The process appears arbitrary and is often frustrating.
Section 1115 was a part of the 1962 legislation to make public assistance more uniform throughout the nation. Section 1115 was seen as a way of accommodating issues within the states that made it difficult for them to conform with specific federal laws and regulations. Ironically, the 1115 waiver process has become the back door to a patchwork of public assistance programs that could almost be compared to where we started in 1962.
While policymakers, interest groups, and others in Washington are talking about broad-based welfare reform, broad-based reform is happening via waivers. That is a problem because there are almost no rules about how you access this waiver process. There is no opportunity for meaningful public input. There is no uniform evaluation process. There is no clearinghouse to maintain records of all the waivers that have been granted and are in operation. And there is no meaningful public disclosure or distribution of the outcome of 1115 demonstration projects.
Section 1115 gives enormous power to the HHS secretary. Because there are no rules about how this discretionary power is applied, it is in fact a political process.
Early in 1986, the nine counties in the San Joaquin Valley started to pull together plans to seek a waiver of the 100-hour rule in AFDC-UP. We are one of the poorest parts of the United States. At that time, we had experienced over a decade of double-digit unemployment. Our AFDC caseloads were growing at a rate of between 7 and 11 percent per year, every year. Tulare County had the highest per capita AFDC population in the United States.
We are all agricultural counties, dependent upon field work, food processing, and attendant industry. Much of our employment is seasonal, and much of our year-round employment is part time. But the 100-hour rule inhibited people from accepting part-time jobs.
It was clear to us in public social services that accepting a job, any job, was more desirable than turning a job down because it severely disadvantaged one's family. In addition to the positive psychological benefits of working, remaining in the workforce is essential to a healthier outlook on life and access to better employment. The longer someone stays unemployed, the less likely he or she is to return to the workforce.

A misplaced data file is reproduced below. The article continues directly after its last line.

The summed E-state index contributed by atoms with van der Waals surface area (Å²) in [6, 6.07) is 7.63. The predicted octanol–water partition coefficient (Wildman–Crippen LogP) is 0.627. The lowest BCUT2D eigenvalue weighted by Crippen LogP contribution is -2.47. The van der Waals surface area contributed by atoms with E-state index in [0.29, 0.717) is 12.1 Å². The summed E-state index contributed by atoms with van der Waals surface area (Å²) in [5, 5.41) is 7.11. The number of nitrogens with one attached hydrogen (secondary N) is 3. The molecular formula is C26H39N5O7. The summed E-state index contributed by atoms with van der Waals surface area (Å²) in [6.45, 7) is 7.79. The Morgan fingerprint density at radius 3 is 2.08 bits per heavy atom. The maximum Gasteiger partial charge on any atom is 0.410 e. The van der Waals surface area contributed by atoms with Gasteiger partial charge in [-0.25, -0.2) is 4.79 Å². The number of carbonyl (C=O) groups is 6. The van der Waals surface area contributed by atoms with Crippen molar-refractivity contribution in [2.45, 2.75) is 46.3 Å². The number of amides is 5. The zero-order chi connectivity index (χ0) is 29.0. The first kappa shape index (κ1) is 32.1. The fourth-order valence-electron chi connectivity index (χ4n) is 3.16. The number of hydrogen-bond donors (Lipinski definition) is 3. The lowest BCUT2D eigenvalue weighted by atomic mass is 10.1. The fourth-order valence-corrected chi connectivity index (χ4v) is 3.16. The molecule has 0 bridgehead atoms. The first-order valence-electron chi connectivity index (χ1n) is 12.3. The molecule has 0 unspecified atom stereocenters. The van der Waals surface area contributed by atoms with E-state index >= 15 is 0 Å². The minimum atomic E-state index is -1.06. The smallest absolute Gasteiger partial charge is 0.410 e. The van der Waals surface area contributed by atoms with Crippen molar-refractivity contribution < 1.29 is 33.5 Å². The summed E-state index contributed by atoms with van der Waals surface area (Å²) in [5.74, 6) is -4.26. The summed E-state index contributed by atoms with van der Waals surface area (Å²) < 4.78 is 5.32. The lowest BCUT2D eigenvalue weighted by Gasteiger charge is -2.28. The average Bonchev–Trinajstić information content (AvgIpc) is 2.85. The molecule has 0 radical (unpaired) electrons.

So, working with the state of California, we initiated under Section 1115 a request for a waiver of the 100-hour rule. Thus began one of the most frustrating four years I have ever spent, because it took four years, the hiring of a lobbying firm in Washington, D.C., countless trips by county officials, and the involvement of a U.S. senator and several members of the House of Representatives to finally get this approved.
The transcript of a January 9, 1990, telephone conversation between a county representative and an HHS staff person gives one a flavor of how things went. After expressing the counties' ongoing interest, the county representative said, "Can you give me any idea what the minor problems are?"
Response: "Unfortunately, . . . our project officer . . . has been down with the flu for the last week and a half."
County representative: "But you have had that for quite a while. She hasn't conveyed any of these concerns to you?"
Federal response: "Yes, but I don't recall . . ."
There was some more discussion about what paperwork had been sent, whether it was a draft, and where it was. Finally, when no one seemed to know where the waiver application was, one of the federal participants said, "Let me check into that; it is possible we had a breakdown between us and our grant management people, which has happened from time to time."
They go on to discuss what will happen if they find the material in the labyrinth of offices in Washington and what the counties will have to do if they do not. Then they discuss the evaluation and the sample size, which the federal representatives say "looks good. …